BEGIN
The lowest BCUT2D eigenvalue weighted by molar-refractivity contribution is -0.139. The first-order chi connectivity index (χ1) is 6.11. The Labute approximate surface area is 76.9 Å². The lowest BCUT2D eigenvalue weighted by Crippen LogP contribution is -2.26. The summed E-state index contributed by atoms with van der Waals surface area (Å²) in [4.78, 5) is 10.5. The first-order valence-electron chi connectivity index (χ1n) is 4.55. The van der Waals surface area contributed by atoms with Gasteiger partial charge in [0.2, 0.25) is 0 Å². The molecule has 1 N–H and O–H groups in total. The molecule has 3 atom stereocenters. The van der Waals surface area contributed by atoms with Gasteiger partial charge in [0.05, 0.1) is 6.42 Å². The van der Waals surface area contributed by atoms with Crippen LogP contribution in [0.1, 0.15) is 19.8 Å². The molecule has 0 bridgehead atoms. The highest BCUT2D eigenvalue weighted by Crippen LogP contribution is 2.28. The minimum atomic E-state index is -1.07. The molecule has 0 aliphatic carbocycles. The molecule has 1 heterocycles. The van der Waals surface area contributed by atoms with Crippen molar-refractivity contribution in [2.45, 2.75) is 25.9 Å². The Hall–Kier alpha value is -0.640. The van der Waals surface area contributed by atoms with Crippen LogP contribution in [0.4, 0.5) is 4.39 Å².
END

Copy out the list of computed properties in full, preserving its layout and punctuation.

The lowest BCUT2D eigenvalue weighted by molar-refractivity contribution is -0.139. The first-order chi connectivity index (χ1) is 6.11. The Labute approximate surface area is 76.9 Å². The lowest BCUT2D eigenvalue weighted by Crippen LogP contribution is -2.26. The summed E-state index contributed by atoms with van der Waals surface area (Å²) in [4.78, 5) is 10.5. The first-order valence-electron chi connectivity index (χ1n) is 4.55. The van der Waals surface area contributed by atoms with Gasteiger partial charge in [0.2, 0.25) is 0 Å². The molecule has 1 N–H and O–H groups in total. The molecule has 3 atom stereocenters. The van der Waals surface area contributed by atoms with Gasteiger partial charge in [0.05, 0.1) is 6.42 Å². The van der Waals surface area contributed by atoms with Crippen LogP contribution in [0.1, 0.15) is 19.8 Å². The molecule has 0 bridgehead atoms. The highest BCUT2D eigenvalue weighted by Crippen LogP contribution is 2.28. The minimum atomic E-state index is -1.07. The molecule has 0 aliphatic carbocycles. The molecule has 1 heterocycles. The van der Waals surface area contributed by atoms with Crippen molar-refractivity contribution in [2.45, 2.75) is 25.9 Å². The Hall–Kier alpha value is -0.640. The van der Waals surface area contributed by atoms with Crippen LogP contribution in [0.4, 0.5) is 4.39 Å².